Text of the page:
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By Woo Jae-yeon
SEOUL, Jan. 21 (Yonhap) -- A powerful investigative agency officially launched Thursday with a focus on uprooting corruption among high-ranking officials, heralding a new chapter in the history of the country's legal establishment.
President Moon Jae-in formally authorized Kim Jin-wook as the inaugural chief of the agency, the Corruption Investigation Office for High-ranking Officials (CIO), after the National Assembly endorsed his appointment earlier in the day following his confirmation hearing.
Kim's three-year term started immediately. The 54-year-old former judge leads a team of 25 prosecutors and 40 investigators, among others.
The agency is authorized to investigate corruption cases involving former and current public officials, including the president, lawmakers and prosecutors, as well as their families.
It also has the power to indict when it comes to crimes involving the chief justice, prosecutor general, judges, prosecutors, high-ranking police and military officials.
Establishing the CIO (and thereby reforming the prosecution) was among the urgent agenda items for President Moon Jae-in, long before he became president.
In his inaugural speech in May 2017, he vowed to create an agency that is "totally independent from politics" and can "work as significant checks and balances" against the prosecution, which is seen as having excessive power and powerful individuals.
The idea of setting up the CIO first surfaced in the late 1990s, as the country was besieged by high-profile corruption scandals involving former presidents and their relatives.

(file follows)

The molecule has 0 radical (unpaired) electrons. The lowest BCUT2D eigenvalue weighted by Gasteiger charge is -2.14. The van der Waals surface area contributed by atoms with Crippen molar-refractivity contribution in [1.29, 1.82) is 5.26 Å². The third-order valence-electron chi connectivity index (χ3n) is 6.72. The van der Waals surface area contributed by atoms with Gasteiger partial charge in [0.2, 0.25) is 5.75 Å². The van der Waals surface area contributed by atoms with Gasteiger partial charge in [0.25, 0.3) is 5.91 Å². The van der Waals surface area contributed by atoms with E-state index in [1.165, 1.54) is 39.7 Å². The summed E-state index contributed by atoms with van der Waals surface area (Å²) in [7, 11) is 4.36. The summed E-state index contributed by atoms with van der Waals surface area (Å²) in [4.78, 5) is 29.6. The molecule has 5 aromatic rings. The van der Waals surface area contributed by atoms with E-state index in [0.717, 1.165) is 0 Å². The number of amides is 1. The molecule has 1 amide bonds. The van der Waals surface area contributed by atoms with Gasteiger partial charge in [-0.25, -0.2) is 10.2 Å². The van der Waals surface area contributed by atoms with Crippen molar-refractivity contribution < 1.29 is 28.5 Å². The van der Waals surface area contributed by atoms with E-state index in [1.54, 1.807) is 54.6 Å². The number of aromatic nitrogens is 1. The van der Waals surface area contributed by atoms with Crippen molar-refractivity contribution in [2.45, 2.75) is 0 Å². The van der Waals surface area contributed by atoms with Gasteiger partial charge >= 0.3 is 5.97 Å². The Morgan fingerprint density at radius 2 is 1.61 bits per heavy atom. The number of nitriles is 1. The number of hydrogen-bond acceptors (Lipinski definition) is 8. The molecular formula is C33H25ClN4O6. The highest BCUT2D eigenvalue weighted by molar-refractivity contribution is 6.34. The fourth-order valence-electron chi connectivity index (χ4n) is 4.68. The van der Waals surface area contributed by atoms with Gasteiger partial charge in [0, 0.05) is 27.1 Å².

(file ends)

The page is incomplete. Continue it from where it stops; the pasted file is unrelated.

The prosecution, one of the most powerful yet also, according to many, most unreliable state agencies, was not considered up to the daunting task of ferreting out corruption in the establishment that includes prosecutors themselves.
Also, the public has had reservations about the willingness of prosecutors to vigorously investigate the entrenched, with whom they were too often seen as keeping cozy relations as part of efforts to protect their own sweeping power.
South Korea's prosecutors have much greater power than their counterparts in most countries, with the authority to investigate crimes -- big or small -- and the exclusive right to decide who to indict.
In December, a revision bill was passed by the National Assembly, led by the ruling Democratic Party (DP) that commands a majority, removing the last stumbling block to its launch, amid fierce bipartisan wrangling over how to select the CIO's chief and strong, if not explicit, opposition from prosecutors.
"I am fully aware that the people hope to see corruption among senior officials rooted out and powerful institutions reformed," Kim said during his confirmation hearing in parliament earlier this month.
"I will work to ensure that the CIO can firmly take root in the law establishment to uphold the constitutional principle of checks and balances," he said.
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